Source: Pew Research
Language requirements at U.S. schools vary from state to state and school district to district, making language requirements vary vastly across the country.
A new study found that students in European countries are meanwhile mostly learning second and third languages by high school and more throughout college. In contrast, U.S. students are not learning foreign languages at such high rates. For example, in European countries such as Belgium (which has the “lowest” percentage of students learning a foreign language) the percentage of students learning a foreign language is still at 64 percent.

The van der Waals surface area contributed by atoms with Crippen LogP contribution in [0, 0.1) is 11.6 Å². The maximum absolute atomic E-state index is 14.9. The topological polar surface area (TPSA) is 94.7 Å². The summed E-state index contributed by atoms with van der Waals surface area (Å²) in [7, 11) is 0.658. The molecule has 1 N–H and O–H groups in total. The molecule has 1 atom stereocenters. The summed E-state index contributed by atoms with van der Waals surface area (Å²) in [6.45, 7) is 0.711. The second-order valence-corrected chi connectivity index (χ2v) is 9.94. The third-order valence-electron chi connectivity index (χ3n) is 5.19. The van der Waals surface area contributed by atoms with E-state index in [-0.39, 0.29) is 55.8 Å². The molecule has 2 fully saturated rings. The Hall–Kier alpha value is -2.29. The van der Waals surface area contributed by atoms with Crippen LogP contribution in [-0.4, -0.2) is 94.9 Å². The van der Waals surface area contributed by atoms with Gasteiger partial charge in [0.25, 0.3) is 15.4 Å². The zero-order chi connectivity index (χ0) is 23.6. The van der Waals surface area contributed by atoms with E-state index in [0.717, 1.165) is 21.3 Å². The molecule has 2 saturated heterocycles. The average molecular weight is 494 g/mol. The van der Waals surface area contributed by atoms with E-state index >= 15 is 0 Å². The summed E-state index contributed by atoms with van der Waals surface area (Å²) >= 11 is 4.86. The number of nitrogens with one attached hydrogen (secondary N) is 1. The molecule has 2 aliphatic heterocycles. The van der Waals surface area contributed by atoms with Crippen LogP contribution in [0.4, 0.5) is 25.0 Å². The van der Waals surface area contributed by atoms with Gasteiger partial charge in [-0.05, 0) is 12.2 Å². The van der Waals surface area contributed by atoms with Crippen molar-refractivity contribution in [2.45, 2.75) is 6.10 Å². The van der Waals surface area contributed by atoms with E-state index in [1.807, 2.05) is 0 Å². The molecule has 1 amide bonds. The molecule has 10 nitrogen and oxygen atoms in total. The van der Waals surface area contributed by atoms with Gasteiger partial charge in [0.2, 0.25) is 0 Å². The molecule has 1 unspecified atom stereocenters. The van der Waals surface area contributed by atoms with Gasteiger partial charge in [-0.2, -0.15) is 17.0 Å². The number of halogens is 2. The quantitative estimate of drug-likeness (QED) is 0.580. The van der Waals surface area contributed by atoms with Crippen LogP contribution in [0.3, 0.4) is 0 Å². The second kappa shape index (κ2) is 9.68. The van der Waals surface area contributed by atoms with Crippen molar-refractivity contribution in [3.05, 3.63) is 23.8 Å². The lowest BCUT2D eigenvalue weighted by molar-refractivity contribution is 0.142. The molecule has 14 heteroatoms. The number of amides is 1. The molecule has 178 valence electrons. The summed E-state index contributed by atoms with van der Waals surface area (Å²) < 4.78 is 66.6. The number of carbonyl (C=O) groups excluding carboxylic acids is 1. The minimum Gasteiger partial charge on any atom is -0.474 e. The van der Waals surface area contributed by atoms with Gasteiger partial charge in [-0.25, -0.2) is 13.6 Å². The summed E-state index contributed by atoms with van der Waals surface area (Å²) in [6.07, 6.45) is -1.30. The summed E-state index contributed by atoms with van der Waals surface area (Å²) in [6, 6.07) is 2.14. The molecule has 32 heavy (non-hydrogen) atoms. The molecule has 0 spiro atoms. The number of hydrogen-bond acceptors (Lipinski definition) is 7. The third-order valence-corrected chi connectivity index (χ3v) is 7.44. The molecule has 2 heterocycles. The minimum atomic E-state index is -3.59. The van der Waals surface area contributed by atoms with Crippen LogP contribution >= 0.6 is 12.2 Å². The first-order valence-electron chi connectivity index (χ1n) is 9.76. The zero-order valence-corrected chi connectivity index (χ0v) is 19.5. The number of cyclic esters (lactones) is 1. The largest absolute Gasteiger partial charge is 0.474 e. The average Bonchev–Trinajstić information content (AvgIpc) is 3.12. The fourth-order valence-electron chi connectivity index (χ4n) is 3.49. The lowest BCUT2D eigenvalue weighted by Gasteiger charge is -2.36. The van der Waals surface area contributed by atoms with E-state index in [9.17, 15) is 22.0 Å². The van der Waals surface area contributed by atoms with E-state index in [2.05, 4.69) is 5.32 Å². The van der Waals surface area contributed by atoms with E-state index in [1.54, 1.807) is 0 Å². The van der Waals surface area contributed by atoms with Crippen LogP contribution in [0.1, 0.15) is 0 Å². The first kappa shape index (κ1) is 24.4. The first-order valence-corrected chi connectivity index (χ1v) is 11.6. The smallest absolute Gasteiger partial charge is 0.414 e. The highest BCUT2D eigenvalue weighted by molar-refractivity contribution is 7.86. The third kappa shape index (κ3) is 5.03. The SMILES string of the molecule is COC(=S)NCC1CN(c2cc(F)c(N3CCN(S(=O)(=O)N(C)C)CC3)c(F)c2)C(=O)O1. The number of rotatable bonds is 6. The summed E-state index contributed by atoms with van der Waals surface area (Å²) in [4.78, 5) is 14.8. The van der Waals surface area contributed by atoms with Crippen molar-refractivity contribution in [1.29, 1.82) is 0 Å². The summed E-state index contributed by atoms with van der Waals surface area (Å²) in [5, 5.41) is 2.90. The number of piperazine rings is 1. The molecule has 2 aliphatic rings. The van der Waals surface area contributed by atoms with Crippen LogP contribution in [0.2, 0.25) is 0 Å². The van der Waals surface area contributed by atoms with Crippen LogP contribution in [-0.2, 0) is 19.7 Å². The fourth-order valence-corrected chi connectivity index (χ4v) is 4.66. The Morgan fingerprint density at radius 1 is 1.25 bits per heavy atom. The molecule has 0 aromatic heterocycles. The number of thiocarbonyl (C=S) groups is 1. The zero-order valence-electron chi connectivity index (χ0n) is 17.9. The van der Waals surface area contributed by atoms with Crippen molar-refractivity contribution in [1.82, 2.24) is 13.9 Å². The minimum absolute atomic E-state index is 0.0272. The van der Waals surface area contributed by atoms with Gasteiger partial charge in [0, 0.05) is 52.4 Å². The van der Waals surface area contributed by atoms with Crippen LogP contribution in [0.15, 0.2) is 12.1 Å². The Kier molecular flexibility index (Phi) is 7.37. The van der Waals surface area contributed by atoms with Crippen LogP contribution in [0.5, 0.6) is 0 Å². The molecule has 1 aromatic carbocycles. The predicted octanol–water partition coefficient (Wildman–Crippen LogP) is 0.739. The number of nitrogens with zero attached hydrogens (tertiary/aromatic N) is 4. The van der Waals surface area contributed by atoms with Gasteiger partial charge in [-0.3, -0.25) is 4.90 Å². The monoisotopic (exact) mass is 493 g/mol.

Only about 20 percent of K-12 students in the United States are learning a foreign language, according to a study by American Councils for International Education. At least 16 states do not have foreign language requirements for students graduating from high school.
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